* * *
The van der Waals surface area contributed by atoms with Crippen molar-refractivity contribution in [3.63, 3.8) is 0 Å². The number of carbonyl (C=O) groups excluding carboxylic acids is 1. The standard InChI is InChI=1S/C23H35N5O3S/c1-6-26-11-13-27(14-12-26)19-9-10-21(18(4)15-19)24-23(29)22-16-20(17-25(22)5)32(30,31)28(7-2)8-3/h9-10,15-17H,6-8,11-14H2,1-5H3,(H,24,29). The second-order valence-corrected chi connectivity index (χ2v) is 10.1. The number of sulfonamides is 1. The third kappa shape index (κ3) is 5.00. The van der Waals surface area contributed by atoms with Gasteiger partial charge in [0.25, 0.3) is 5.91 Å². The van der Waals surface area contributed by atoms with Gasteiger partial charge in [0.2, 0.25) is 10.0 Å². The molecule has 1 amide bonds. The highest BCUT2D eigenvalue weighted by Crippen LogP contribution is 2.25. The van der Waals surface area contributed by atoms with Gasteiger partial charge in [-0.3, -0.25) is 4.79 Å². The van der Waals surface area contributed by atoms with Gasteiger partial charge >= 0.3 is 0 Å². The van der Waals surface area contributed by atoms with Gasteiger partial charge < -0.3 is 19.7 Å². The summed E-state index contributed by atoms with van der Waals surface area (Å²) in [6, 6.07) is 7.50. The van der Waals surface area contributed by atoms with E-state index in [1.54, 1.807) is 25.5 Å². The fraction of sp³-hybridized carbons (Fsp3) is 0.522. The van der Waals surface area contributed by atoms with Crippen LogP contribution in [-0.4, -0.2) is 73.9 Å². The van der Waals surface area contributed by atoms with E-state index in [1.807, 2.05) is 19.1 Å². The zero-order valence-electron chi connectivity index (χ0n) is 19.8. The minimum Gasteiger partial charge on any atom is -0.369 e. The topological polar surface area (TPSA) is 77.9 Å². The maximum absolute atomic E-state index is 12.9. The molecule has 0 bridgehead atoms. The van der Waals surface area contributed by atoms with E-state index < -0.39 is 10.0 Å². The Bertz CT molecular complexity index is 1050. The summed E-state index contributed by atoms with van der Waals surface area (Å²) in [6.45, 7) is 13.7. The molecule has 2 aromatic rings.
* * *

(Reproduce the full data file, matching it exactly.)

The van der Waals surface area contributed by atoms with Crippen molar-refractivity contribution in [3.63, 3.8) is 0 Å². The number of carbonyl (C=O) groups excluding carboxylic acids is 1. The standard InChI is InChI=1S/C23H35N5O3S/c1-6-26-11-13-27(14-12-26)19-9-10-21(18(4)15-19)24-23(29)22-16-20(17-25(22)5)32(30,31)28(7-2)8-3/h9-10,15-17H,6-8,11-14H2,1-5H3,(H,24,29). The second-order valence-corrected chi connectivity index (χ2v) is 10.1. The number of sulfonamides is 1. The third kappa shape index (κ3) is 5.00. The van der Waals surface area contributed by atoms with Gasteiger partial charge in [0.25, 0.3) is 5.91 Å². The van der Waals surface area contributed by atoms with Gasteiger partial charge in [0.2, 0.25) is 10.0 Å². The molecule has 1 amide bonds. The highest BCUT2D eigenvalue weighted by Crippen LogP contribution is 2.25. The van der Waals surface area contributed by atoms with Gasteiger partial charge in [-0.3, -0.25) is 4.79 Å². The van der Waals surface area contributed by atoms with Gasteiger partial charge >= 0.3 is 0 Å². The van der Waals surface area contributed by atoms with Gasteiger partial charge < -0.3 is 19.7 Å². The summed E-state index contributed by atoms with van der Waals surface area (Å²) in [6, 6.07) is 7.50. The van der Waals surface area contributed by atoms with E-state index in [1.54, 1.807) is 25.5 Å². The fraction of sp³-hybridized carbons (Fsp3) is 0.522. The van der Waals surface area contributed by atoms with Crippen LogP contribution in [-0.4, -0.2) is 73.9 Å². The van der Waals surface area contributed by atoms with E-state index in [1.807, 2.05) is 19.1 Å². The zero-order valence-electron chi connectivity index (χ0n) is 19.8. The minimum Gasteiger partial charge on any atom is -0.369 e. The topological polar surface area (TPSA) is 77.9 Å². The maximum absolute atomic E-state index is 12.9. The molecule has 0 bridgehead atoms. The van der Waals surface area contributed by atoms with E-state index < -0.39 is 10.0 Å². The Bertz CT molecular complexity index is 1050. The summed E-state index contributed by atoms with van der Waals surface area (Å²) in [6.45, 7) is 13.7. The molecule has 2 aromatic rings.